There are different ways of being lost, and intention might be what makes all the difference. Often, when you say you're lost, Tania Franco Klein tells me, "You’re actually feeling other things. You're not actually lost. Maybe you’re feeling isolated, frustrated, anxious; that feeling comes from different places." In her work, the Mexico City-based photographer searches out such places. She outlines a universe where they might live, begins to color it in, and during the process, finds she has arrived at some sort of destination. Being lost is sometimes the best way to find where you are going. “There's something comforting about the acknowledgment of it," agrees Franco Klein, "knowing you’re going somewhere, even if you don't know where." 

When drawn to a particular theme, Franco Klein digs deep and conceptualizes a psychological universe she can physically explore, trusting that instinct is ready to lead the rest of the way; only then does she pick up a camera and allow her unconscious mind to take over. "You just feel it or you don’t. The more I leave to the performance of the moment, the more comes to life." Our emotions and experiences frame how we see the world. The power of a photograph is its ability to transmit a piece of that unique, subjective experience. Finding a balance between calculation and improvisation, reason and intuition, Franco Klein reacts to a world of her own construction. These dualities shape how Franco Klein makes photographs and, ultimately, initiate us into a similar process of self-reflection. The nostalgic, cinematic quality of her work begs for an expository narrative, yet, she embraces contradiction, resisting the impulse to craft a narrative, often actively working to obscure one. "There's no beginning and no end,” she says. "This is a world that exists all at the same time." We are left to absorb the images viscerally, as they exist, at that moment. And isn't that what a good story does anyway, offers us images through which to imagine our lives?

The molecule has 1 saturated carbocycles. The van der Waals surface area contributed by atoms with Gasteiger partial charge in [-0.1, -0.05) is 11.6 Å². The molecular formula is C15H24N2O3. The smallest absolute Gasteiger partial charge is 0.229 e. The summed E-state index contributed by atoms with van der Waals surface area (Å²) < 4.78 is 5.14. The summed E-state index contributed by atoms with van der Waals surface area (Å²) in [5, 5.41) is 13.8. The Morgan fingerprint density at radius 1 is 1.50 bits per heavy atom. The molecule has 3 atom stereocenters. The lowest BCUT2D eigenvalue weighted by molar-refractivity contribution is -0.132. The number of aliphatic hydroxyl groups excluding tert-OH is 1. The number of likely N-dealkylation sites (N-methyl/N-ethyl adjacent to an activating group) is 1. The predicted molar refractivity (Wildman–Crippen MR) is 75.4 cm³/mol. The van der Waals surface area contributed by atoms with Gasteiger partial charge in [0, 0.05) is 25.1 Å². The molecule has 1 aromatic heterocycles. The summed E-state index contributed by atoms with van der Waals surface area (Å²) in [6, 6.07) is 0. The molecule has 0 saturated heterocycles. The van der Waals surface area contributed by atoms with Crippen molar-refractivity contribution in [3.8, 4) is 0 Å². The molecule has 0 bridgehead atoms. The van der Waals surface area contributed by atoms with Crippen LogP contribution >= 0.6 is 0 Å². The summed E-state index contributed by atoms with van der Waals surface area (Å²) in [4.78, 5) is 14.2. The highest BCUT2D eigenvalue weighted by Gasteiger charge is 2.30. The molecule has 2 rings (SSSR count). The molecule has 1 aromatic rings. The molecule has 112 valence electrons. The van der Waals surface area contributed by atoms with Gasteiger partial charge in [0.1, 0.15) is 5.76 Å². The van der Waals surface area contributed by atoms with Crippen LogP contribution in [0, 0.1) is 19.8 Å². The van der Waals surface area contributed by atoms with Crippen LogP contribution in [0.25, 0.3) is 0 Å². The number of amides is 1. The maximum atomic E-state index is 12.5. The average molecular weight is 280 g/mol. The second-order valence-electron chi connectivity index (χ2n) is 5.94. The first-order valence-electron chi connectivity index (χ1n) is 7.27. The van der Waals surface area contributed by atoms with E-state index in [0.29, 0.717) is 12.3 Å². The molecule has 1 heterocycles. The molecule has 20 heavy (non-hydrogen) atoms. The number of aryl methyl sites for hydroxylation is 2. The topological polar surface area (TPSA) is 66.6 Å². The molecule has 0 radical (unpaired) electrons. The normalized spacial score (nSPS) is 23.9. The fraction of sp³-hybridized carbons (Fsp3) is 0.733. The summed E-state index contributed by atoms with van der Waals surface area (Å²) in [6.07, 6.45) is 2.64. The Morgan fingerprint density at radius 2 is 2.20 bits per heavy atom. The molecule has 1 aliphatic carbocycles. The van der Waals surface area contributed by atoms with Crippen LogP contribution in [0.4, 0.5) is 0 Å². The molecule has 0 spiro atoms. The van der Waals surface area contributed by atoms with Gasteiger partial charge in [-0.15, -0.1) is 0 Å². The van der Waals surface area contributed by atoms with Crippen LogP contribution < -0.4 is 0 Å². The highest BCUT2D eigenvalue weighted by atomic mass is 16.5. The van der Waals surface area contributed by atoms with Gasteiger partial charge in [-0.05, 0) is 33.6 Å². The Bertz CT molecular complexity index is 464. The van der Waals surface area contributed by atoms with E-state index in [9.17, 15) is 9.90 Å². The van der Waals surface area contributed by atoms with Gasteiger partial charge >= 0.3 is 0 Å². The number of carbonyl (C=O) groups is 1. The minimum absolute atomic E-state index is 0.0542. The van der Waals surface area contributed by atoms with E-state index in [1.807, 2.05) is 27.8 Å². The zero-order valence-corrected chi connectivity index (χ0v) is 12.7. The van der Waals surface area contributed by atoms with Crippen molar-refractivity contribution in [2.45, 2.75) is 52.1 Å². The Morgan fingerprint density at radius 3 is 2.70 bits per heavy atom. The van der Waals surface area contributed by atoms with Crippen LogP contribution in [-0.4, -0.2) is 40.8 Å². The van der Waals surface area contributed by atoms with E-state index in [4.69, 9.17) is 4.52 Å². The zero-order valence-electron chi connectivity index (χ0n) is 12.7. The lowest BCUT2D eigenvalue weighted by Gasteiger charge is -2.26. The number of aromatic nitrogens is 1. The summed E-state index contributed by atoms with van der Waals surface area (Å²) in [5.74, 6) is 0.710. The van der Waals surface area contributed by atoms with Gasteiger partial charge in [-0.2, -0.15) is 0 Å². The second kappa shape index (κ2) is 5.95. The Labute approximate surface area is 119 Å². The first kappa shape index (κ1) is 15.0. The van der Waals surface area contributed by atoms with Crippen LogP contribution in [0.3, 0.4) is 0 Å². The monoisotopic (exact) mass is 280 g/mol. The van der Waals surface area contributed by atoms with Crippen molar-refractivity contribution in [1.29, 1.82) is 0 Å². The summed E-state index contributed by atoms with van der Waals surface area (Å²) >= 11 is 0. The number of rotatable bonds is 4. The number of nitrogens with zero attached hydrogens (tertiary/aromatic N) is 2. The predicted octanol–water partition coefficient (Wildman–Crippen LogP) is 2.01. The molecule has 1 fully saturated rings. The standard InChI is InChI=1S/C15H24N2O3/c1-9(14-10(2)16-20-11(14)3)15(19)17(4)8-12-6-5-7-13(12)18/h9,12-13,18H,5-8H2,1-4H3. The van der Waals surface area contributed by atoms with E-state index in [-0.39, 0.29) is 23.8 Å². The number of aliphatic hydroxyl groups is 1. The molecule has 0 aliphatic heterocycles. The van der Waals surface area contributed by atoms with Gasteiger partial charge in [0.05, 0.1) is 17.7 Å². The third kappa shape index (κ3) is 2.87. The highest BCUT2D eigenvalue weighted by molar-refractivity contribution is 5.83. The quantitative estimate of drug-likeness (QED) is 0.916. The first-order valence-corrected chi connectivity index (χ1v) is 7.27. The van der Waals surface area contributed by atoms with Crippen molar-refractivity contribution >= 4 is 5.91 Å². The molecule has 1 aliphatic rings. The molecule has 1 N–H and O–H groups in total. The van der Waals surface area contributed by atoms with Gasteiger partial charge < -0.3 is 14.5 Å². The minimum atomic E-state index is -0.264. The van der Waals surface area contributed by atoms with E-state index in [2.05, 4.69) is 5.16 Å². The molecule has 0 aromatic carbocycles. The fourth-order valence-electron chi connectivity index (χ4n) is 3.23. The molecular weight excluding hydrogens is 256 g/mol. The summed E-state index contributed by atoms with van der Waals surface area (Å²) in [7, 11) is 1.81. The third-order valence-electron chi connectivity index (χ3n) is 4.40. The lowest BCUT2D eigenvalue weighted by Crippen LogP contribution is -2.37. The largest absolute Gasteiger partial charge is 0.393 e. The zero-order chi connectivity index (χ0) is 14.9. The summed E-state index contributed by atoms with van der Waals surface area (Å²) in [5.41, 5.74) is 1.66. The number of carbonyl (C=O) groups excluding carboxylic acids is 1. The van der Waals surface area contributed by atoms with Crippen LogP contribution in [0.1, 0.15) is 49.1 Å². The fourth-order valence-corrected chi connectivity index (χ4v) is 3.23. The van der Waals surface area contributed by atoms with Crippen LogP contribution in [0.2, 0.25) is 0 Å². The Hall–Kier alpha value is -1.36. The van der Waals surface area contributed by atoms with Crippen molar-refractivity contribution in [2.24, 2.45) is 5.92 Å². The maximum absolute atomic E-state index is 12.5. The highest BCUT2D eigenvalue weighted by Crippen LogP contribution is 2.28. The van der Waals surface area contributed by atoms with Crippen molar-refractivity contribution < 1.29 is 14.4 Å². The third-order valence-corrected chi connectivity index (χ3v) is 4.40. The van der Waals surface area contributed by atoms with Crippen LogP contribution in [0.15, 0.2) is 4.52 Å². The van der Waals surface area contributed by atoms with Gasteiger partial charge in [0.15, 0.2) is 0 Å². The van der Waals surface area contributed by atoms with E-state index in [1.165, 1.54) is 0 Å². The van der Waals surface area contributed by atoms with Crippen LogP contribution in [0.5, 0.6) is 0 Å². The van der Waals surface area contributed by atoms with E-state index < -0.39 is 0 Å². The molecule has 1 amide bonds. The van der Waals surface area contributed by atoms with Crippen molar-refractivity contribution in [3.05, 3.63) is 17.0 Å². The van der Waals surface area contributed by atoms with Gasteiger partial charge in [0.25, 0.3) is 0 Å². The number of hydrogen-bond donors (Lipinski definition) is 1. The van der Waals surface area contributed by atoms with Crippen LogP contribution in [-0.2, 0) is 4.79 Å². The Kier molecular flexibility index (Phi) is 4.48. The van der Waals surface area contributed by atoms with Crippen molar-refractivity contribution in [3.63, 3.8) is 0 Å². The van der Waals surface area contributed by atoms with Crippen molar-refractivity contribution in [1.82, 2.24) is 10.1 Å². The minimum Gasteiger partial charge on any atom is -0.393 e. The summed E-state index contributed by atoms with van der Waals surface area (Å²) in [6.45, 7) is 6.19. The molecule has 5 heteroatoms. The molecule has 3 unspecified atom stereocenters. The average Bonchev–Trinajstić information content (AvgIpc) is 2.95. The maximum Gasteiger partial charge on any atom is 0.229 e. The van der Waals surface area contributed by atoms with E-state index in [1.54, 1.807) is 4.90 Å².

Burned by the modern pressures of the American Dream, the figures in her series Our Life in the Shadows lay in shock, exhausted, and overstimulated. In her subsequent project, Proceed to the Route, the figures eye ways of escape, yet remain trapped in states of uncertainty, “having access to the knowledge to go anywhere," writes Franco Klein, "but still knowing nothing." The pandemic put a pause to the work, and perhaps the characters were left in a similar position as the rest of us: forced to look a little more closely at the route we’re traveling. Where are we and where do we go from here? "I suddenly have this thirst for very explosive things," Franco Klein hinted to me about her new work. "I don’t know, maybe a lot of people feel that way right now. I've felt so much death. It’s almost like it’s a grieving period in history right now and I just want to feel alive, you know? And what is it that makes us feel alive?"  —Alex Nicholson

This article was originally published in the Winter 2022 Quarterly.